Tom et al
Very interesting posting, revealing some of the procedures and reasonings behind Mercury's mike set-ups. I think some companies used two spaced omni pick-ups, (if I recall correctly, Capitol Records had an inner sleeve with their stereo LPs describing a stereo procedure using 2 mikes), but the 3 mike system makes infinitely more sense. As I think I've posted before, I used a modification of the Mercury set up for my orchestral recordings - there were 3 omni mikes across the front of the stage but the centre one was actually the mid portion of a C24 mid-side configuration. The side mikes were C12s whenever they were available - the C 12 being a mono version of the C24.
I wouldn't say that Blumlein "invented" the 45/45 cutting method, I think he just put it forth as a possible way of cutting a single groove stereo record. I don't know what, if anything, Blumlein actually issued a patent for. Actually, since he was working for EMI, it's quite possible that all of his developments were the property of that company and not his personally. Since it would be fairly difficult to build a 45/45 cutter, I imagine that his experimental stereo discs were likely cut using two separate recording heads - one starting at the edge of a disc and the other starting about 3 inches closer to the centre.
On Saturday, August 30, 2014 2:08:40 PM, Tom Fine <[log in to unmask]> wrote:
>I think it's a stretch to say that Blumlein alone "invented" 45/45 stereo cutting. Keller et al have
>US patents on it and Bell Labs successfully used it to make experimental recordings in the 1930s,
>among them with Stokowski/Philadelphia. As I understand it, those were 45/45 and not
>vertical-lateral stereo recordings.
>I do agree with your point about stereo mic'ing. Blumlein and Bell Labs came up with different
>approaches, and in fact Bell Labs experiements ended up favoring 3-channel stereophony as a more
>realistic reproduction of an orchestral sound source. The M-S and other crossed-matrix techniques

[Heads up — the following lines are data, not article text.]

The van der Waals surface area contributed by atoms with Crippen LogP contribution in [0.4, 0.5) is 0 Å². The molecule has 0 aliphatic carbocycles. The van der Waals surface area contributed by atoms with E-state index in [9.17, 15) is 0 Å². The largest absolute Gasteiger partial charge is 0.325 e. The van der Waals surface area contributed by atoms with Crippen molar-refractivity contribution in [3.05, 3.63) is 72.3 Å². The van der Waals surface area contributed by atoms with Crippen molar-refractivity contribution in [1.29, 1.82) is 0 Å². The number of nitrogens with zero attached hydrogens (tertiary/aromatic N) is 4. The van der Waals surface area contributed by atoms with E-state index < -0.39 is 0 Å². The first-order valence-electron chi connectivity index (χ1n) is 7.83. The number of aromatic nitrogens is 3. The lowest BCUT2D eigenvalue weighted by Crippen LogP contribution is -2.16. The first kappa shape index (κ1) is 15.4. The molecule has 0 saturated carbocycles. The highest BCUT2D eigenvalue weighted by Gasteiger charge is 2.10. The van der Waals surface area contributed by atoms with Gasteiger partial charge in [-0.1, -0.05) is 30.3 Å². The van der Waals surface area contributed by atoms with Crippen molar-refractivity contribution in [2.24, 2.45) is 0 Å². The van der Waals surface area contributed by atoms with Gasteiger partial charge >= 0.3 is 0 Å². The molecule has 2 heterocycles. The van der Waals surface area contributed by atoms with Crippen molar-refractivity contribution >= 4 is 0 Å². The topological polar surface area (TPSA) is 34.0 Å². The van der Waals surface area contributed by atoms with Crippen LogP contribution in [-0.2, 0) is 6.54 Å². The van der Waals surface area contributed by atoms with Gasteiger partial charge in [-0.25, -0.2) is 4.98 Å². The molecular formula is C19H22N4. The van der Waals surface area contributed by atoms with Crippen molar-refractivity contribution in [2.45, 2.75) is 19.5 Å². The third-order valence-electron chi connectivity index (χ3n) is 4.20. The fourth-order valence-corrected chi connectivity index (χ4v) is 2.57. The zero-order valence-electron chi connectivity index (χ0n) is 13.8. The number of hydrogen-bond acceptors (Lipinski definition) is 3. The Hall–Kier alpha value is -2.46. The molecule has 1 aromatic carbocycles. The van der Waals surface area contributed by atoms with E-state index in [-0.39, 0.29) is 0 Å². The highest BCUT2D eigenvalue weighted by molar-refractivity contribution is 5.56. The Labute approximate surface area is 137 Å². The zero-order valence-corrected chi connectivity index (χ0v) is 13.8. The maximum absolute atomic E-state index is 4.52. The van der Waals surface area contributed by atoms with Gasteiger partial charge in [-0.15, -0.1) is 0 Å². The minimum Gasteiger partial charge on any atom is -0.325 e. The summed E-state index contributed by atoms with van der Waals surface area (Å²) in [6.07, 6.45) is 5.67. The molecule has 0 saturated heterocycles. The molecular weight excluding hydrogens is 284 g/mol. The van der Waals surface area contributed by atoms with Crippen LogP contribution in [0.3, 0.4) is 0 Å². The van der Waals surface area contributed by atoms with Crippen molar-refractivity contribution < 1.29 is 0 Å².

>were very firmly entrenched in Europe, to the point that people couldn't believe that 3 spaced
>omni's actually worked as well as they did for Mercury. Then a Philips engineering team tried the
>same technique in the mid-60's and got a series of very good-sounding recordings (somewhat
>un-Philips-like because they were both intimate and reverberant and not either-or).
>As for 45-45, as I understand it, the whole reason Westrex could charge a license fee for all stereo
>cuts, in the 60s and I think into the 70s, was because they inherited the WECO patents from Keller
>et al from the 30s. Again, if Blumlein had exclusively "invented" 45/45, Bell Labs wouldn't have
>been granted a U.S. patent.
>By the way, the theory of 3 spaced omnis is very different from 2-mic approaches. In the "M3"
>technique (as Philips called it), the center mic is paramount and is also the mono feed. The side
>mics are there more to add depth, width and height to the stereo image, not as much as primary
>sound-receivers (although they do perform this function for the side-most sound sources). The center
>mic must be focused perfectly of the image is diffuse. The side mics must be additive to the
>stereophony, as they are placed it becomes obvious where they are most additive (usually in a
>straight plane with the center mic). One of the reasons Mercury preferred having the mics on ropes
>vs. stands was that it was easier to move the sides at the same time (two guys on ropes). They used
>a surveyor's measure stick to record exact heights and tape measures to record exact distances from
>set points on the floor and walls.
>Few would argue that there is much less setup hassle -- but also less range of adjustment -- when
>using a single-point stereo setup like a stacked Blumlein array or a single-point MS mic like the
>-- Tom Fine
>----- Original Message -----
>From: "Paul Stamler" <[log in to unmask]>
>To: <[log in to unmask]>
>Sent: Saturday, August 30, 2014 1:19 PM
>Subject: Re: [ARSCLIST] Accidental stereo (again)
>> On 8/30/2014 5:37 AM, Michael Biel wrote:
>>> Because Blumlein was killed during WW II it is obvious that he was not
>>> the engineer who Keith Hardwicke was referring to. Besides, Blumlein
>>> was in research and development, not in record production or cutting.
>>> By the way, Blumlein was NOT the the one who discovered the art of
>>> stereo recording. Arthur C. Keller of Bell Labs was doing stereo
>>> recordings in the Capitol Theater in 1927, four years before Blumlein
>>> envisioned it. Keller did stereo recordings of Stoki and the Phila in
>>> 1931. the Brits have done a dandy promotional campaign for Blumlein
>>> which is why he is "credited by most" even if the "most" are wrong.
>> But Keller and Blumlein were using very different recording techniques, so to say that either
>> discovered *the* art of stereo recording isn't accurate. Keller used spaced omni microphones,
>> while Blumlein used a pair of figure-8 microphones stacked on top of one another and pointing at
>> 90 degree angles to one another. The former technique creates the stereo soundfield from a
>> combination of intensity and phase differences, while the latter uses intensity differences only.
>> Blumlein also developed the "45/45" techniquee of cutting a stereo signal into a single record
>> groove; it became the standard format in the 1950s when it was reinvented by American engineers at
>> Western Electric.